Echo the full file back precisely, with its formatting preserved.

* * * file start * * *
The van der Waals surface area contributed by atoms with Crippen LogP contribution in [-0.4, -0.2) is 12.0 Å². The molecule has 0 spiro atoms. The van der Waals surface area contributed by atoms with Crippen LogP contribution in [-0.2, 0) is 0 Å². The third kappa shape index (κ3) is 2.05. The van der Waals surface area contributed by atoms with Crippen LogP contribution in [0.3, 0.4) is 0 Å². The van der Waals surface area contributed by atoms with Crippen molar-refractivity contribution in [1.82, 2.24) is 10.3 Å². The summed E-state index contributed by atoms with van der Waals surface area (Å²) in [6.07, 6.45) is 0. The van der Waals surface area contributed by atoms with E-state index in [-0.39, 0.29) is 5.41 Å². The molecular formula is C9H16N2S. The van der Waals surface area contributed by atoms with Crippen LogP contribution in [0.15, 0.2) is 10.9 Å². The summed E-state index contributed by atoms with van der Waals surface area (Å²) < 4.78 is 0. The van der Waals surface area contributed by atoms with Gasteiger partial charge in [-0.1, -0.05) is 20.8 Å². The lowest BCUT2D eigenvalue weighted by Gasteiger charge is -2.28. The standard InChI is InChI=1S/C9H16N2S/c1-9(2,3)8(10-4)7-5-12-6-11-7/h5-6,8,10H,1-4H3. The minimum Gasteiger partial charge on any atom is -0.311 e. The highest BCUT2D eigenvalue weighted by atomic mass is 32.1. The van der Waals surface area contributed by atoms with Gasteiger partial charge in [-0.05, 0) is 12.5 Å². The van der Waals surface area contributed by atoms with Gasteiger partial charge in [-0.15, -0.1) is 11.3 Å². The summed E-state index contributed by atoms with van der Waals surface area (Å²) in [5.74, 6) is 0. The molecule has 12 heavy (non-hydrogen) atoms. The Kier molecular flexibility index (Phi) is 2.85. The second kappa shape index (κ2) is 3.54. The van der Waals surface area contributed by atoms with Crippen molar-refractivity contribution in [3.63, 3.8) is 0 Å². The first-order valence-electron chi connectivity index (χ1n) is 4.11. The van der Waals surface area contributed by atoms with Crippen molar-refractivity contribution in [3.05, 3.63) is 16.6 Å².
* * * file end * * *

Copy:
The van der Waals surface area contributed by atoms with Crippen LogP contribution in [-0.4, -0.2) is 12.0 Å². The molecule has 0 spiro atoms. The van der Waals surface area contributed by atoms with Crippen LogP contribution in [-0.2, 0) is 0 Å². The third kappa shape index (κ3) is 2.05. The van der Waals surface area contributed by atoms with Crippen LogP contribution in [0.3, 0.4) is 0 Å². The van der Waals surface area contributed by atoms with Crippen molar-refractivity contribution in [1.82, 2.24) is 10.3 Å². The summed E-state index contributed by atoms with van der Waals surface area (Å²) in [6.07, 6.45) is 0. The van der Waals surface area contributed by atoms with E-state index in [-0.39, 0.29) is 5.41 Å². The molecular formula is C9H16N2S. The van der Waals surface area contributed by atoms with Crippen LogP contribution in [0.15, 0.2) is 10.9 Å². The summed E-state index contributed by atoms with van der Waals surface area (Å²) < 4.78 is 0. The van der Waals surface area contributed by atoms with Gasteiger partial charge in [-0.1, -0.05) is 20.8 Å². The lowest BCUT2D eigenvalue weighted by Gasteiger charge is -2.28. The standard InChI is InChI=1S/C9H16N2S/c1-9(2,3)8(10-4)7-5-12-6-11-7/h5-6,8,10H,1-4H3. The minimum Gasteiger partial charge on any atom is -0.311 e. The highest BCUT2D eigenvalue weighted by atomic mass is 32.1. The van der Waals surface area contributed by atoms with Gasteiger partial charge in [-0.05, 0) is 12.5 Å². The van der Waals surface area contributed by atoms with Gasteiger partial charge in [-0.15, -0.1) is 11.3 Å². The summed E-state index contributed by atoms with van der Waals surface area (Å²) in [5.74, 6) is 0. The molecule has 12 heavy (non-hydrogen) atoms. The Kier molecular flexibility index (Phi) is 2.85. The second kappa shape index (κ2) is 3.54. The van der Waals surface area contributed by atoms with Crippen molar-refractivity contribution in [3.63, 3.8) is 0 Å². The first-order valence-electron chi connectivity index (χ1n) is 4.11. The van der Waals surface area contributed by atoms with Crippen molar-refractivity contribution in [3.05, 3.63) is 16.6 Å².